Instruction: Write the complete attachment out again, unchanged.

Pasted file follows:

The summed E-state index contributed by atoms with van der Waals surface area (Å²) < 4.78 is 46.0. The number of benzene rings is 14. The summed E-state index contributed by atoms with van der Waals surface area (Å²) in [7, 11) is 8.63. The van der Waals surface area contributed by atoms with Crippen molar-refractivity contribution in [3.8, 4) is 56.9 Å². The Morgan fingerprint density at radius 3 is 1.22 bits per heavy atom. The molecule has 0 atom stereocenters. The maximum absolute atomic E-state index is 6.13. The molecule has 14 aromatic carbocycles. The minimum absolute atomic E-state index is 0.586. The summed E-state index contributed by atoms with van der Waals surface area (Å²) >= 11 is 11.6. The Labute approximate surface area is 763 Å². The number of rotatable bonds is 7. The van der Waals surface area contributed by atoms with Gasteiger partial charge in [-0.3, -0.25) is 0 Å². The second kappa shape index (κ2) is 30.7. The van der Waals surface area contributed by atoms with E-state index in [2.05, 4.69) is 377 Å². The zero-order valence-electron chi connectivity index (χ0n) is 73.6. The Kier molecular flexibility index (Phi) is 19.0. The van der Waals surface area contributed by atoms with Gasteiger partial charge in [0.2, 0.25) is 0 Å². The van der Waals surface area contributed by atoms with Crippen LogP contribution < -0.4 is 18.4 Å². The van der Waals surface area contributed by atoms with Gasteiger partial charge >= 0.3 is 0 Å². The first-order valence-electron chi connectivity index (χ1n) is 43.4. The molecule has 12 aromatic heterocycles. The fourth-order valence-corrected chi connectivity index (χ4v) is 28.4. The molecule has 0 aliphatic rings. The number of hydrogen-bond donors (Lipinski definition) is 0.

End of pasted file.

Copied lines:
The summed E-state index contributed by atoms with van der Waals surface area (Å²) < 4.78 is 46.0. The number of benzene rings is 14. The summed E-state index contributed by atoms with van der Waals surface area (Å²) in [7, 11) is 8.63. The van der Waals surface area contributed by atoms with Crippen molar-refractivity contribution in [3.8, 4) is 56.9 Å². The Morgan fingerprint density at radius 3 is 1.22 bits per heavy atom. The molecule has 0 atom stereocenters. The maximum absolute atomic E-state index is 6.13. The molecule has 14 aromatic carbocycles. The minimum absolute atomic E-state index is 0.586. The summed E-state index contributed by atoms with van der Waals surface area (Å²) >= 11 is 11.6. The Labute approximate surface area is 763 Å². The number of rotatable bonds is 7. The van der Waals surface area contributed by atoms with Gasteiger partial charge in [-0.3, -0.25) is 0 Å². The second kappa shape index (κ2) is 30.7. The van der Waals surface area contributed by atoms with E-state index in [2.05, 4.69) is 377 Å². The zero-order valence-electron chi connectivity index (χ0n) is 73.6. The Kier molecular flexibility index (Phi) is 19.0. The van der Waals surface area contributed by atoms with Gasteiger partial charge in [0.2, 0.25) is 0 Å². The van der Waals surface area contributed by atoms with Crippen LogP contribution < -0.4 is 18.4 Å². The van der Waals surface area contributed by atoms with Gasteiger partial charge >= 0.3 is 0 Å². The first-order valence-electron chi connectivity index (χ1n) is 43.4. The molecule has 12 aromatic heterocycles. The fourth-order valence-corrected chi connectivity index (χ4v) is 28.4. The molecule has 0 aliphatic rings. The number of hydrogen-bond donors (Lipinski definition) is 0.